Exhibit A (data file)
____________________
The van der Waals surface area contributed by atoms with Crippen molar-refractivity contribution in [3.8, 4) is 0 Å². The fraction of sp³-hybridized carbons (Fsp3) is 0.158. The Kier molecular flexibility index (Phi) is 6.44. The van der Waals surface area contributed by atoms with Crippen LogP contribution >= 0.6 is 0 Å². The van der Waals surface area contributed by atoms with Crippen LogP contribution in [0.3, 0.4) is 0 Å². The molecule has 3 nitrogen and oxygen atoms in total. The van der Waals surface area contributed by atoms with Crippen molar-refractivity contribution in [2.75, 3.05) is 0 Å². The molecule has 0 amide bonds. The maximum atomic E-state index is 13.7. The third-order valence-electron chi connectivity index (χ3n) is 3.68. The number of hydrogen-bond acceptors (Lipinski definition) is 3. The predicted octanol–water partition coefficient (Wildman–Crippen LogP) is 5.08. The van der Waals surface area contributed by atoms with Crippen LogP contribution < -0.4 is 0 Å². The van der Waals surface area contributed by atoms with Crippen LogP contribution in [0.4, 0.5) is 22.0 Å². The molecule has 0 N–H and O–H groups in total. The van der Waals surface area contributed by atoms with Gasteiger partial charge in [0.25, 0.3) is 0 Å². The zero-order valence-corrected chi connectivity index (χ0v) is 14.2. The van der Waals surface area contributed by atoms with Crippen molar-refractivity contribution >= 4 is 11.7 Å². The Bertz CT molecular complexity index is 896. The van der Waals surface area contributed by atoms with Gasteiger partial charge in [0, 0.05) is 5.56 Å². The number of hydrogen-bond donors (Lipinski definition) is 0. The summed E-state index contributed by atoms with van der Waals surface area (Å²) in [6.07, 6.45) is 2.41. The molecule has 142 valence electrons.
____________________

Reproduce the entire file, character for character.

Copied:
The van der Waals surface area contributed by atoms with Crippen molar-refractivity contribution in [3.8, 4) is 0 Å². The fraction of sp³-hybridized carbons (Fsp3) is 0.158. The Kier molecular flexibility index (Phi) is 6.44. The van der Waals surface area contributed by atoms with Crippen LogP contribution >= 0.6 is 0 Å². The van der Waals surface area contributed by atoms with Crippen LogP contribution in [0.3, 0.4) is 0 Å². The molecule has 3 nitrogen and oxygen atoms in total. The van der Waals surface area contributed by atoms with Crippen molar-refractivity contribution in [2.75, 3.05) is 0 Å². The molecule has 0 amide bonds. The maximum atomic E-state index is 13.7. The third-order valence-electron chi connectivity index (χ3n) is 3.68. The number of hydrogen-bond acceptors (Lipinski definition) is 3. The predicted octanol–water partition coefficient (Wildman–Crippen LogP) is 5.08. The van der Waals surface area contributed by atoms with Crippen LogP contribution < -0.4 is 0 Å². The van der Waals surface area contributed by atoms with Crippen LogP contribution in [0.4, 0.5) is 22.0 Å². The molecule has 0 N–H and O–H groups in total. The van der Waals surface area contributed by atoms with Gasteiger partial charge in [0.25, 0.3) is 0 Å². The zero-order valence-corrected chi connectivity index (χ0v) is 14.2. The van der Waals surface area contributed by atoms with Crippen molar-refractivity contribution >= 4 is 11.7 Å². The Bertz CT molecular complexity index is 896. The van der Waals surface area contributed by atoms with Gasteiger partial charge in [0, 0.05) is 5.56 Å². The number of hydrogen-bond donors (Lipinski definition) is 0. The summed E-state index contributed by atoms with van der Waals surface area (Å²) in [6.07, 6.45) is 2.41. The molecule has 142 valence electrons.